The cognitive stages of Bloom’s taxonomy are the most popular. The taxonomy has been revised since their original publishing in 1956, but I prefer the original version. What’s important is that a person must not be required to move specifically through each stage; more complex stages may require basic knowledge to be first learned. For example, the highest level of the original taxonomy is labeled evaluation, to explain or justify the value of ideas or materials. This is far different than the lowest level of the taxonomy labeled knowledge, to recite or list information.

The affective stages of Bloom’s taxonomy are much less popular. First is receiving phenomena, an awareness or willingness to hear new information. Next is responding to phenomena, a motivation to respond with understanding. Third is valuing, seen in the visible actions due to the belief in presented information. This is followed by organization, which involves prioritization and balancing of values. Lastly is internalizing values, exercising beliefs across different contextual situations. These stages are explained by Bloom et al to be codependent with the cognitive stages such that knowledge and complex thinking is as necessary as a person’s capacity for valuing and organizing their beliefs toward their own cognitive and affective development (Bloom, 33).



Schools have closed their doors because of this global epidemic and the students and families who once relied on schools for some of Maslow’s lowest tier needs are now needing to find other solutions. That’s where some insight may be found in connecting Maslow before Bloom with COVID-19.

With families and students now experiencing school-at-home, it is not only teachers that are seeing how important it is for students to Maslow before being expected to Bloom. Academic success for any person is wide-ranging simply based on Bloom’s cognitive and affective development. Yet, this range of academic success is skewed when the wide-ranging development of Maslow’s Hierarchy of Needs comes into play. Prior to this school-at-home situation, families struggling with lower-tier needs could rely on schools to assist their children in addressing Maslow before Bloom. This is no longer the case and communities are now having to manage the impact stress is having on student academic learning.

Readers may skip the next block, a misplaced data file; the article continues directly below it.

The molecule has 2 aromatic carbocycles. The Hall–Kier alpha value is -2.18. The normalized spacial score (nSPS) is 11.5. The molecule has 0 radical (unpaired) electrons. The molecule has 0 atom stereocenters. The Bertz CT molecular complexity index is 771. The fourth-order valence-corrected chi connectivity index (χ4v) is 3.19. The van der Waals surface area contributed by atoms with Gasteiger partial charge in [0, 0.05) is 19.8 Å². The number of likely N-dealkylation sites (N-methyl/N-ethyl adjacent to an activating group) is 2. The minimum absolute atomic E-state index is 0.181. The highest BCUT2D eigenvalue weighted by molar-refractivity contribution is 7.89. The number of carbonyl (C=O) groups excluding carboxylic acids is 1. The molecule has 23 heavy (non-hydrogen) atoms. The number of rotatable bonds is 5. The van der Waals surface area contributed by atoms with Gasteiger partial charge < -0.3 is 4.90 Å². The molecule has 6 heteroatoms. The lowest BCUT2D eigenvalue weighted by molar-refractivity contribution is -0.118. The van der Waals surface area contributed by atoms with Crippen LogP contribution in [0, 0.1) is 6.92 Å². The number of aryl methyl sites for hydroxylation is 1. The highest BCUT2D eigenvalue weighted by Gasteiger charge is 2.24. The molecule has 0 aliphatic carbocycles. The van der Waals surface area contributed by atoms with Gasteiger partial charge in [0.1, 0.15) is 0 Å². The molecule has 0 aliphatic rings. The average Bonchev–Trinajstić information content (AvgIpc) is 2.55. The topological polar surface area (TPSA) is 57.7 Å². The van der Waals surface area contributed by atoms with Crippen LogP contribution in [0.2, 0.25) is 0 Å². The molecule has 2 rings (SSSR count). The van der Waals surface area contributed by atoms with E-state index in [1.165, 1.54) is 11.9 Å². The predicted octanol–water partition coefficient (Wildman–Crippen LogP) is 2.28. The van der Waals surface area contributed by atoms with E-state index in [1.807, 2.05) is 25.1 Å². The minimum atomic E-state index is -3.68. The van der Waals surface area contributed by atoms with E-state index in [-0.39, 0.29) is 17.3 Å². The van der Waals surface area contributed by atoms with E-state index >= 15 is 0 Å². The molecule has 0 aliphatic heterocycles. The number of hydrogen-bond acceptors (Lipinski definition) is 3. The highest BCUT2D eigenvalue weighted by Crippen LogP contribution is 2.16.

Even before COVID-19, with the support schools have been providing, students were still coming from these same communities with stress. You have likely known, or are now beginning to know, how Maslow before Bloom impacts students in and out of schools. This will need to also be accepted as a focus for insight into a community's well-being, and the impact it has on academic success in a school-at-home learning environment - it’s not just our students needing to Maslow. Adults, too, are struggling to secure their own basic needs such as paying rent, going to the grocery store, and socializing during this global health crisis. Family and community well-being is now being tested as a predictor of student academic success. Maslow before Bloom supports the idea that all people, not just students, should be provided the appropriate safety nets similar to what schools have been trying to provide their students for decades out of need.

In fact, it is interesting to note that Peggy Carr from the National Center for Education Statistics in a recent interview is quoted as saying:

"Compared to a decade ago, we see that lower-achieving students made score declines in all of the assessments, while higher-performing students made score gains."

The average of this statistical observation could be seen as a virtual plateau of all state test scores averaged over time. However, if we account for which students from which communities are increasing and decreasing, we may have the insight necessary to put the phrase Maslow before Bloom to work in those communities most in need as much as we have already put that phrase to work in schools.